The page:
Far too often we are like the Levite who looked, and then, passed by on the other side.  Most of us are far too complacent.  We are too comfortable with our own concerns to take just a little time to deal with one who may desperately need our help. 


The Bible makes it abundantly clear that there is forgiveness available for any sin a person can repent of and turn from.  Just notice a few texts.  Isa 55:7, “Let the wicked man forsake his way, and the unrighteous man his thoughts: and let him return unto the Lord, and he will have mercy upon him; and to our God, for he will abundantly pardon.”  Mt 12:31, “Wherefore I say unto you, all manner of sin and blasphemy shall be forgiven unto men; but the blasphemy against the Holy Ghost shall not be forgiven unto men.”  Re 3:21, “And I gave her space to repent of her fornication, and she repented not.”  The Lord pointedly says that there is forgiveness for “all manner of sin and blasphemy.”


There was forgiveness for Paul, the chief of sinners 1Ti 1:15.  The church never had a more bitter enemy than he was.  He held the coats of those who stoned Stephen to death Ac 7:58, but God forgave him.  There was forgiveness for Mary Magdalene, “out of whom went seven devils”Lu 8:2.  There was forgiveness for Peter, who cursed and swore and said he did not even know the Lord Mt 26:74.  There was forgiveness for those at the foot of the cross, who mocked the Lord and made fun of him.  No one was ever more vile than that crowd, who made all manner of fun of the Lord at the very time he was suffering and dying on behalf of his people.  But our kind and compassionate Redeemer looked down from the cross and said, “Father, forgive them, for they know not what they do” Lu 23:34. 


I am sure that if any one of us could see ourselves as the Lord sees us, we would not marvel nearly so much that he forgave those sinners, as we would marvel that he could forgive such sinners as we are. 


How very compassionate we ought to be toward those sin-sick and wounded children of God, whose lives are in such need of repair.  How very tender and patient we ought to be with them.  How very ready to help them and guide them.  There is not one of us who can square his shoulders, and throw out his chest, and say with any confidence, “I tell you, right now, I will never do the way this person has done.”  We don't know that.  We have no idea what our lot might be.  We know what our determination is—at this present moment of time.  But we ought to know that we are dependent on the grace of God to sustain us each moment of our lives.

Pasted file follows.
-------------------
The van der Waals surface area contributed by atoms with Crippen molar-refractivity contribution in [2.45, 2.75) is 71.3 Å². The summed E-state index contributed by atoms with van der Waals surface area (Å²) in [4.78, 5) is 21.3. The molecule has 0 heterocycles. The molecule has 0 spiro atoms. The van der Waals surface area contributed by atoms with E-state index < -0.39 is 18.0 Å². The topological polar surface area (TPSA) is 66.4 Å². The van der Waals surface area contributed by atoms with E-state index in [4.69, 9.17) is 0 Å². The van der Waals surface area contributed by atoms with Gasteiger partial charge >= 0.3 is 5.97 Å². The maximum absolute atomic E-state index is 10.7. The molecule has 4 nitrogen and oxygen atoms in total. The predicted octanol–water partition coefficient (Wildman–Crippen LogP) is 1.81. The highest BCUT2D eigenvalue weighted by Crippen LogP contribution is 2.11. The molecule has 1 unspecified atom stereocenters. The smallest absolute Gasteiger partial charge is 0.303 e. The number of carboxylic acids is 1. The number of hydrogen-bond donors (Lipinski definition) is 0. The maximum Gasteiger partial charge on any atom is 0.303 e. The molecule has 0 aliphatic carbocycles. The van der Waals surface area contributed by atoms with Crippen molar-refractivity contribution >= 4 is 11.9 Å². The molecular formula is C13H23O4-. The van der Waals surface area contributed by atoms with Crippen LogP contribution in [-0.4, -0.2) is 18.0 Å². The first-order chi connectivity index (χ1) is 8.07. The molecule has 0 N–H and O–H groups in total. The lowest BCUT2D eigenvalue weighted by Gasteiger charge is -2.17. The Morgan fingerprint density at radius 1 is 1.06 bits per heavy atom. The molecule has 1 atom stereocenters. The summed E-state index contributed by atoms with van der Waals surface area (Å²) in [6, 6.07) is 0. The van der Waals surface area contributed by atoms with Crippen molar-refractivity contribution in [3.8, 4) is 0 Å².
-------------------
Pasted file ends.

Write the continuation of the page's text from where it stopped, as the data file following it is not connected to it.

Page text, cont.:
“Wherefore let him that thinketh he standeth, take heed lest he fall,” 1Co 10:12. 


But forgiveness of sin is not the question.  There can be no question that forgiveness is available for any sin we can repent of and turn from.  We are not talking about past offenses; we are talking about a present condition.


Only One Adequate Guide


There is only one adequate guide in the matter, and that is the Bible.  Carnal human nature will lead us astray.  It misunderstands and misapplies the most basic moral principles.  Those principles must be taught in a clear and positive manner, and even then it resents and rebels against them.  We must have an authoritative guide, if we are going to direct our lives aright.  Jer 10:23, “It is not in man that walketh to direct his steps.” The guide God has provided in the Bible is intended to instruct us in every aspect of our lives.  That guide has never gone out of date; it is sufficient for every day and age. 


Those principles God teaches in the Bible are a system of absolutes.  We are living in an age which does not like absolute principles, and unchangeable values.  We hear much about relative values, and situation ethics.  There are relatively few who are willing to acknowledge that those instructions God has given in the Bible are eternal and unchanging. 


In this article we want to talk about the institution of marriage and those instructions God has given as to when, and under what conditions a marriage may properly be dissolved.  If we would learn anything about the nature of the marriage union, we must go to the Bible to learn it.  Marriage is God’s institution.  It belongs to him.  He  established it in the very morning of time, and he established those principles which are to govern it.  Let us look, then, at what the Bible has to say.


             A Lifetime Arrangement